owl2A hunter that I’ve admired for many years is the Eurasian Eagle-Owl because of its speed, precision and beauty when in flight. One of the largest species, females grow up to 75cm with a wingspan of over 6 feet. They’re known for distinctive orange eyes and ear tufts that rise out of the face. Eagle-owls can be found in different habitats, ranging from mountain ranges to coniferous forests. With an estimated population of between 250 thousand and 2.5 million, the species is one of the most widely distributed.

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A Living Dragon

A weekly feature named ‘The Hunter’s High Road.’  Each Tuesday check back to see an animal that represents the apex of predatory evolution. Carnivores come in a range of shapes and sizes, using a variety of tricks to catch their prey. Some are powerful, some are beautiful. All are deadly. 

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The predator on display this week is the Komodo Dragon, the largest species of lizard in the world. Measuring up to a maximum length of 3 metres, these creatures are native to the island of Komodo for which they’re named after. Their large size has been linked to island gigantism, since there are no other carnivores to fill the niche of top predator.

The lizards have a highly developed sense of smell, enabling them to locate an animal from up to 9.5 km away. Despite mostly eating carrion, the lizards prey on pigs, monkeys, goats, birds and a variety of others through ambush tactics. When prey arrives, the Komodo Dragon charges it and attacks the underside of the throat.

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Power Personified, The Polar Bear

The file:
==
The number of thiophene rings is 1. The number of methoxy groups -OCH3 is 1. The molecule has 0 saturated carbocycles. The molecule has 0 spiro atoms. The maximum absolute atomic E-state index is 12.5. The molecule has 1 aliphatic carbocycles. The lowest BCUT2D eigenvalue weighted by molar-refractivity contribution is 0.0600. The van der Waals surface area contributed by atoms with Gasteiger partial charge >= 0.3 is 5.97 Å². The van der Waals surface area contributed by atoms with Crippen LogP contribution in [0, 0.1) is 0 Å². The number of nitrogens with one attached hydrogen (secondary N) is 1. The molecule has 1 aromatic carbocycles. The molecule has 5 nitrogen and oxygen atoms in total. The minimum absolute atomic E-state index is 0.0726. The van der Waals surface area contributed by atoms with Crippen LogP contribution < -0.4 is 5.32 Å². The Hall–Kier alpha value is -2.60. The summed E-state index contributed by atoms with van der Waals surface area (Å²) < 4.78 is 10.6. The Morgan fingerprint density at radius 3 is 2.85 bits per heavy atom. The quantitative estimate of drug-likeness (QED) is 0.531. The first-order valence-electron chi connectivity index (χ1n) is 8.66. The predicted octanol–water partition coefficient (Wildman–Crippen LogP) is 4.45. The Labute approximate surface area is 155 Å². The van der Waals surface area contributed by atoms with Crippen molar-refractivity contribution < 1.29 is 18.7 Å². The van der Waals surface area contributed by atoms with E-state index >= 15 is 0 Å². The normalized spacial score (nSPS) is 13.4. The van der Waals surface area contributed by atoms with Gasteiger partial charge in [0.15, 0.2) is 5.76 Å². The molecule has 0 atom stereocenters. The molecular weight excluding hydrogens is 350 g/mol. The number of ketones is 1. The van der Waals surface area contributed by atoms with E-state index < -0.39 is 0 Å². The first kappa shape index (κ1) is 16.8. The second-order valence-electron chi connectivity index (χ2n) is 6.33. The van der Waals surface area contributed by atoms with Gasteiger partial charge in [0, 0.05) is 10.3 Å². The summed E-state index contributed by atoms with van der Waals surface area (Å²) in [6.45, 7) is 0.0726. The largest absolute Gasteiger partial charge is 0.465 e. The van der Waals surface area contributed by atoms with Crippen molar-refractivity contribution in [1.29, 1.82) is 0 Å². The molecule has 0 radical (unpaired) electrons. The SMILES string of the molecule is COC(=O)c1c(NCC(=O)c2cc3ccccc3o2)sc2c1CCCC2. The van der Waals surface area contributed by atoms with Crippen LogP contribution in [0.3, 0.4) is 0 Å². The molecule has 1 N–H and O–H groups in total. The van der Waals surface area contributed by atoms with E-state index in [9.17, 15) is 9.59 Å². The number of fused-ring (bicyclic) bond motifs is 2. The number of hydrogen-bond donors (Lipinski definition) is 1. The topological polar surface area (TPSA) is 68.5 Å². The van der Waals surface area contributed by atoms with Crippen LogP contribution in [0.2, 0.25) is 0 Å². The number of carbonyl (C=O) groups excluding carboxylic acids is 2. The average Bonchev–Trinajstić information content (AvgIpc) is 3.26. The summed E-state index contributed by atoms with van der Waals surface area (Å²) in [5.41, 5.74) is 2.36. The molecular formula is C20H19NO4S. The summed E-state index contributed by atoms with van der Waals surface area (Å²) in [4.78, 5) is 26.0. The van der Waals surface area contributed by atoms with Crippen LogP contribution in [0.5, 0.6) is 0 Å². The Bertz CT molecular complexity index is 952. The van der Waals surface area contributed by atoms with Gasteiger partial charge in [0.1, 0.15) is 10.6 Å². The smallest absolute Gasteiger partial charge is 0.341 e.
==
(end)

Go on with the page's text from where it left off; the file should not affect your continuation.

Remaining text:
A weekly feature named ‘The Hunter’s High Road.’  Each Tuesday check back to see an animal that represents the apex of predatory evolution. Carnivores come in a range of shapes and sizes, using a variety of tricks to catch their prey. Some are powerful, some are beautiful. All are deadly. 

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Strength plays a large role in a carnivore’s ability to take down prey. And few others match the strength of a polar bear when it’s in the middle of a hunt. Considered the largest land predator alive, the polar bear is actually a marine mammal because it spends months of the year at sea. Powerful limbs ensure it is capable of covering miles on foot in wintery lands such as Canada, Alaska, Greenland, Russia and Norway.

Adult male polar bears reach up to 7-9ft long and weigh between 350-700kgs. They are perfectly adapted to their environment with large feet to distribute weight when walking on snow and ice, or to provide propulsion in water. The pads of their paws are covered with small dermal bumps which are beneficial for traction. Their claws are short and stocky in order to grip prey. The scooped nature of the claws helps the polar bear to dig and shift ice rapidly.

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The Fast and Furriest Cheetah

A weekly feature named ‘The Hunter’s High Road.’ (Somewhat late this week) Each Tuesday check back to see an animal that represents the apex of predatory evolution. Carnivores come in a range of shapes and sizes, using a variety of tricks to catch their prey. Some are powerful, some are beautiful. All are deadly.